How should one reload udev rules, so that newly created one can function?
I'm running Arch Linux, and I don't have a
udevstart command here.
/etc/rc.d, no udev service there.
# udevadm control --reload-rules && udevadm trigger
Udev uses the inotify mechanism to watch for changes in the rules directory, in both the library and in the local configuration trees (typically located at
/etc/udev/rules.d). So you don't need to do anything when you change a rules file.
You only need to notify the udev daemon explicitly if you're doing something unusual, for example if you have a rule that includes files in another directory. Then you can use the usual convention for asking daemons to reload their configuration: send a SIGHUP (
pkill -HUP udevd). Or you can use the
udevadm control --reload-rules.
The udev rules are only applied when a device is added. If you want to reapply the rules to a device that is already connected, you need to do this explicitly, by calling
udevadm trigger with the right options to match the device(s) whose configuration has changed, e.g.
udevadm trigger --attr-match=vendor='Yoyodyne' --attr-match=model='Frobnicator 300'.
I'm adding this because some day I will need it... again.
Sometimes you get an incorrect matching of ethernet device numbers and MAC addresses. Sometimes this is really important, like when running in a VM and each device is assigned to a different VLAN.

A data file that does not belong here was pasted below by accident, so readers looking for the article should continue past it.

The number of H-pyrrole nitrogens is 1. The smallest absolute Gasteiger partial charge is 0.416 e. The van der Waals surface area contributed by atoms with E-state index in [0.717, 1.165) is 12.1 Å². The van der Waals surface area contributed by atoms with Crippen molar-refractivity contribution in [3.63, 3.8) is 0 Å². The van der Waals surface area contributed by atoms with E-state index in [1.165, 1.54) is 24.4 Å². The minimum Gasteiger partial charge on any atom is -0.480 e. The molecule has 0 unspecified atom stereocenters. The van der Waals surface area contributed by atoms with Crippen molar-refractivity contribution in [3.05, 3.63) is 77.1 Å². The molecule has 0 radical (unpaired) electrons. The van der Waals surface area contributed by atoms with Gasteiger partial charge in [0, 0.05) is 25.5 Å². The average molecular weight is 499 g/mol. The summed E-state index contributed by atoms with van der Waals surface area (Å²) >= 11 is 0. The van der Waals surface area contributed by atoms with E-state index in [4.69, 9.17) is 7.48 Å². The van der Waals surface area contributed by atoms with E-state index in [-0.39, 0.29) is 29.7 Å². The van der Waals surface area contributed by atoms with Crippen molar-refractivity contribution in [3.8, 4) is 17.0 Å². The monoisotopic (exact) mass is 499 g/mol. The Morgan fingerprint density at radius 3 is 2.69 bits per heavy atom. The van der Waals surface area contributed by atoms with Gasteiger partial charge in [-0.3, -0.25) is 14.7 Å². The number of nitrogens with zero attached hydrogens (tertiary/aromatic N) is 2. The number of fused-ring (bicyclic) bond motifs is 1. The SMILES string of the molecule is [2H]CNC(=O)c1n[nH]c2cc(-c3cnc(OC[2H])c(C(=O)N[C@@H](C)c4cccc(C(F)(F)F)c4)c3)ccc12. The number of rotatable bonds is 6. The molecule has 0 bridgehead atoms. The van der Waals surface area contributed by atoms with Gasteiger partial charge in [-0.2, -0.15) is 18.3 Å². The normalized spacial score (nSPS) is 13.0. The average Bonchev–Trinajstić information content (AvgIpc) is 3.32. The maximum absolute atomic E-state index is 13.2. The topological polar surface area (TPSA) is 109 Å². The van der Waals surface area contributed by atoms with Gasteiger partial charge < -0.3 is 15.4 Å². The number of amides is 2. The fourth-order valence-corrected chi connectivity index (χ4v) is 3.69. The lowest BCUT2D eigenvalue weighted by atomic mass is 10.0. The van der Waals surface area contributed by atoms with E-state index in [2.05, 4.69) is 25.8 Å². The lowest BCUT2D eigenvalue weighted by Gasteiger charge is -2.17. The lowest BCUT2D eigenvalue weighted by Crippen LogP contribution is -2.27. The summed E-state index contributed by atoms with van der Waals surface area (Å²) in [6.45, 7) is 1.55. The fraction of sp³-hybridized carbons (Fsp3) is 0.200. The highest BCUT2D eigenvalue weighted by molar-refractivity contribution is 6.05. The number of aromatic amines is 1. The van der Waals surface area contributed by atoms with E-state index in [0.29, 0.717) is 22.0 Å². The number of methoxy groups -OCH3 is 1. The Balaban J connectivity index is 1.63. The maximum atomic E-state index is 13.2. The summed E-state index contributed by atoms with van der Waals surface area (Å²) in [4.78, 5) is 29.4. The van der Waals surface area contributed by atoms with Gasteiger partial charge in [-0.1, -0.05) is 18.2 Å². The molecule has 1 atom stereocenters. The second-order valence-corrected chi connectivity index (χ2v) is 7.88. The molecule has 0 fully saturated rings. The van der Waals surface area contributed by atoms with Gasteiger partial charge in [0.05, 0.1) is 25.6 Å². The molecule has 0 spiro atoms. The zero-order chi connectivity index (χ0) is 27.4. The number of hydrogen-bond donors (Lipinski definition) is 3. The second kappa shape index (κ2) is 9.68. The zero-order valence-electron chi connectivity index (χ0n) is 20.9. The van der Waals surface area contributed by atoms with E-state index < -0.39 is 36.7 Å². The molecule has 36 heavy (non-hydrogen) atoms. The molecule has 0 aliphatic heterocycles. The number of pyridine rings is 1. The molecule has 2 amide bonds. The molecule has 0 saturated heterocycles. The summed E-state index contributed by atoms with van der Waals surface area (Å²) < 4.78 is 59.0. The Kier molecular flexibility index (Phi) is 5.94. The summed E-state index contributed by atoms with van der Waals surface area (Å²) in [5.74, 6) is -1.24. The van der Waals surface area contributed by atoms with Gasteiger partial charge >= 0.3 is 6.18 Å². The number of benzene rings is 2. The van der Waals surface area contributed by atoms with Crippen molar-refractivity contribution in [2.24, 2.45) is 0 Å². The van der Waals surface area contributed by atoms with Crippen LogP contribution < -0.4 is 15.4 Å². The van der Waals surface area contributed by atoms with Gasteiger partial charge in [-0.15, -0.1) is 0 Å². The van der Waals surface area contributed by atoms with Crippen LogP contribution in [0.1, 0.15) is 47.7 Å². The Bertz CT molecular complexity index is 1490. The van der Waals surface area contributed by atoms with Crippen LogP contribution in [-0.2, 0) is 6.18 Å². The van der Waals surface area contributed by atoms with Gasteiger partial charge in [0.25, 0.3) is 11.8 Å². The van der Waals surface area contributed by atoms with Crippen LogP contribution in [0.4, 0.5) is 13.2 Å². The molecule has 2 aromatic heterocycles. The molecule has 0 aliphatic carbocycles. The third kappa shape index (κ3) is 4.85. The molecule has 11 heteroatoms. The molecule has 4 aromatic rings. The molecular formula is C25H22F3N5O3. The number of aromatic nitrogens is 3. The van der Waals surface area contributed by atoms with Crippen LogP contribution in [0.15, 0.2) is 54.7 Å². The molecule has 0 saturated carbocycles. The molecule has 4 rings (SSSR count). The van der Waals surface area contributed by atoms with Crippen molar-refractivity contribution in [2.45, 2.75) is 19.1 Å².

/etc/udev/rules.d/70-persistent-net.rules(or its equivalent)
udevadm control --reload-rules
udevadm trigger --attr-match=subsystem=net
I was surprised how well this worked.
I am not sure if this applies, and this is definitely an older post but it came up pretty high my web search for udev info so I thought I might share some knowledge.
You can trigger udev rules manually for specific devices. This applies only to redhat-related distros (centos fedora etc etc etc)
Once you make the relevant changes in your rules file (
/etc/udev/rules.d/whateveryoucalledyourrules), you can echo
change in to the device's uevent.
echo change > /sys/block/devname/partname1/uevent
This will force a udev rule reading for ONLY this device. Much better, and more targeted in my opinion.
For me, below command sequence has worked as it is desired.
I have done modifications in
/etc/udev/rules.d/70-persistent-net.rules to change the
eth number and to reload them without rebooting.
/etc/init.d/networking stop /etc/init.d/udev stop udevadm control --reload-rules /etc/init.d/udev start /etc/init.d/networking start
By following this, It was successfully loaded in run time without rebooting the machine.
Any suggestion or recommendations on this are welcome, as I have discovered this on my own by reading the man pages.
I'm adding the correct answer here because it took me a while to notice it in the comment from @enthusiasticgeek. All you need to do (assuming you are on the console of the server - clearly this is bad to do if you are ssh'd in!):
cat /etc/udev/rules.d/70-persistent-net.rules | grep "PCI device" | perl -pe 's/.*\((\w+)\).*/$1/g'| uniq
In my case, it's
igb, so it prints just that.
sudo rmmod igb(replace
igbwith your card driver obtained from step 1.
/etc/udev/rules.d/70-persistent-net.rules as needed, then load the module again using
modprobe igb, again replacing
igb with yours.